Over their six games thus far, the Celtics have been the high-pressure defensive unit in five of them. Minnesota gave Boston a taste of their own medicine. It might have led to a loss, but it will provide the coaching staff with a significant amount of game footage to help make the team better when facing that type of defensive environment moving forward.
You must tip your cap when a team defends at the level Minnesota did. Now, it’s about learning from the experience and figuring out ways to counter that level of intensity.
#4 Major bench issues
The bench rotation was a legitimate concern heading into the new season. The Celtics have arguably the strongest top-6 in the NBA. Yet, things fall off pretty quickly from there. Mazzulla went five deep off the bench. Lamar Stevens, Payton Pritchard, Sam Hauser, Svi Mykhailiuk, and Luke Kornet saw the court.
Those five players went a combined 4-of-15 from the floor, with three of those buckets coming from Sam Hauser. Put simply, there’s no offensive punch checking into the game off the bench. Pritchard, Hauser, and Al Horford, when he’s with that unit, are supposed to be the players to provide energy and impact.
Not only do the Celtics need to figure out their rotations and combinations, they also need to find ways to get more from their bench mob. Otherwise, tight games like this one are going to be a hard grind.
#5 Jaylen Brown’s first quarter
Jaylen Brown had a fantastic game, start to finish. For long stretches of the game, he was arguably the Celtics' best player. Yet, it was the first quarter that really set the tone. Playing against fellow Georgia native Anthony Edwards, Brown was clearly looking to make a statement. He ended the game with 26 points, 7 rebounds, and 4 assists.
9 of those points, 2 of those rebounds, and 1 of those assists came in the first quarter.
Everything started with a run-out dunk on the fast break. Then, this monster poster on Rudy Gobert. Another five points followed courtesy of a layup and a drained three. Brown was also flying around on defense and guarding his yard. At times, his athleticism and speed looked like the perfect release valve against the pressure on Minnesota’s defense.
#6 Getting nerdy with it: Blowing up actions
One thing the Timberwolves did really well on defense was blow up some of the Celtics' primary offensive actions. Throughout the game, Boston disrupted some of Minnesota’s actions in return. Both teams were slogging it out on defense, and both were finding success in spurts.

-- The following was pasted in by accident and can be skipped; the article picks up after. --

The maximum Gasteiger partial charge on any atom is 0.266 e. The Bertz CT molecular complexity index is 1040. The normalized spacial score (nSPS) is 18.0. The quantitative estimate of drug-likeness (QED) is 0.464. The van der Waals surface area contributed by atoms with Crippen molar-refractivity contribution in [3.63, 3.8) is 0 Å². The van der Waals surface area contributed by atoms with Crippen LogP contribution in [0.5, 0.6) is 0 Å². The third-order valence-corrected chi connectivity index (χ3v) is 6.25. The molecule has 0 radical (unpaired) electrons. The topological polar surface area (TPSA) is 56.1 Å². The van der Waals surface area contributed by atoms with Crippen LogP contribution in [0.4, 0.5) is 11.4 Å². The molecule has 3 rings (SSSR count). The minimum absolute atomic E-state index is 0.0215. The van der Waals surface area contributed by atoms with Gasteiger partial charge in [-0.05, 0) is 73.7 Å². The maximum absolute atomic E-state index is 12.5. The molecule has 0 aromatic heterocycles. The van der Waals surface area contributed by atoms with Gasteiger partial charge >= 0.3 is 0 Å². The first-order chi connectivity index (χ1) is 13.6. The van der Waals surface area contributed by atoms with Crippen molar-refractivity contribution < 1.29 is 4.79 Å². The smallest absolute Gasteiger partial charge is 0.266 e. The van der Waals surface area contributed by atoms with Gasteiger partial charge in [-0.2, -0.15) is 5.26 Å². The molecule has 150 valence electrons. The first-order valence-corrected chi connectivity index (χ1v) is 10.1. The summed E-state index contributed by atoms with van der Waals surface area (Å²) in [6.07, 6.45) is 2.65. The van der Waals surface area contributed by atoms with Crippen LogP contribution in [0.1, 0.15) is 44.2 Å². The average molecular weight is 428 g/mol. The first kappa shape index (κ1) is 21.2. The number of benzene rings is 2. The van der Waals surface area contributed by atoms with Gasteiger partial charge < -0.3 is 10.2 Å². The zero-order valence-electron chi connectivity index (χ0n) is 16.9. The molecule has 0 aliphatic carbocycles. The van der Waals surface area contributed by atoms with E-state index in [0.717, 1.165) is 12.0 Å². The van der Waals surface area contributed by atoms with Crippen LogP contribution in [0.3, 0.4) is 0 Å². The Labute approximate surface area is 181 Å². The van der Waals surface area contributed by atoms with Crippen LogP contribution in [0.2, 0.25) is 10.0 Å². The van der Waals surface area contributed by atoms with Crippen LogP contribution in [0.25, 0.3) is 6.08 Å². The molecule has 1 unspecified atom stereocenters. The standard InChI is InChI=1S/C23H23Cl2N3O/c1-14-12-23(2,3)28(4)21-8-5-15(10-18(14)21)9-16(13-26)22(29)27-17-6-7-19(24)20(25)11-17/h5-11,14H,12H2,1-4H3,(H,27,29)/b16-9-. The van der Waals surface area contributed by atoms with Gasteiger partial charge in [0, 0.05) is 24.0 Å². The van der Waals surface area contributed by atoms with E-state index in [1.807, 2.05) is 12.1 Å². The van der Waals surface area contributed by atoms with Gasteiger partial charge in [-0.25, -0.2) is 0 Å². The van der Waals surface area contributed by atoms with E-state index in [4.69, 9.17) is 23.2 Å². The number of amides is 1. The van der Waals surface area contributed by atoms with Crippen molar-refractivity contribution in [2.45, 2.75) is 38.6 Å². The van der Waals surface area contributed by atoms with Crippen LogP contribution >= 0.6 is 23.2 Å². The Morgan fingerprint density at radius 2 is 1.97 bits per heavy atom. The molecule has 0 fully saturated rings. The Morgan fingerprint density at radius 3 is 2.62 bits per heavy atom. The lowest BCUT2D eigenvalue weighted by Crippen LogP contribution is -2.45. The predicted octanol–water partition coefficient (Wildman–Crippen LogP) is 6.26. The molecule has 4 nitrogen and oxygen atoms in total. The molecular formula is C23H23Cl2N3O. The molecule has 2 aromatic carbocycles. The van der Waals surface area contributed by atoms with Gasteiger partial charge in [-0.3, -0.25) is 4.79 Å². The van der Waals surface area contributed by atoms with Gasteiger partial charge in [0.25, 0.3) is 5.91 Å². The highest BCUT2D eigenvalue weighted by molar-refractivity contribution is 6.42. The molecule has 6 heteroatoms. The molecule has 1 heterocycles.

Nevertheless, I wanted to share to times the Celtics blew the Timberwolves offense.
The first time was Al Horford blowing up a “zoom” action from the Timberwolves. Horford read the play and got in between the curler and the big man looking to initiate the handoff. Horford got his hand to the rock and forced the steal, although he turned the ball over seconds later as the Timberwolves swarmed to kill the fast break.
The second action that stood out was when Luke Kornet plucked a lob pass for Gobert clean out of the sky. The entire defensive possession was strong, and it wasn’t until the ball was reversed and the Celtics were in rotation that Kyle Anderson managed to penetrate off the dribble. Anderson floated in a lob pass for Gobert, but Kornet had their number and yoinked it right down.
#7 JT’s fourth quarter
Just like Brown had a strong first quarter, Tatum came alive in the fourth. Jaden McDaniels had done a fine job of keeping Tatum contained throughout the game. However, with a win on the line and the lights starting to shine a bit brighter, Tatum went into All-Star mode. He dropped 12 points while playing the entire quarter, as he put the team on his back.
Tatum got to the line, he drove the lane, and he hit threes, giving the Celtics a platform to push for a win down the stretch. The below “empty side drag action” is what got Tatum going and was also the bucket that saw the moment shift toward Boston with 8 minutes remaining in the game.
Unfortunately, the Celtics failed to include Tatum in the offense at times, and that led to some disjointed possessions. It doesn’t make sense not to feed an All-Star who has it going, especially when the game is on the line.
#8 A clunker from deep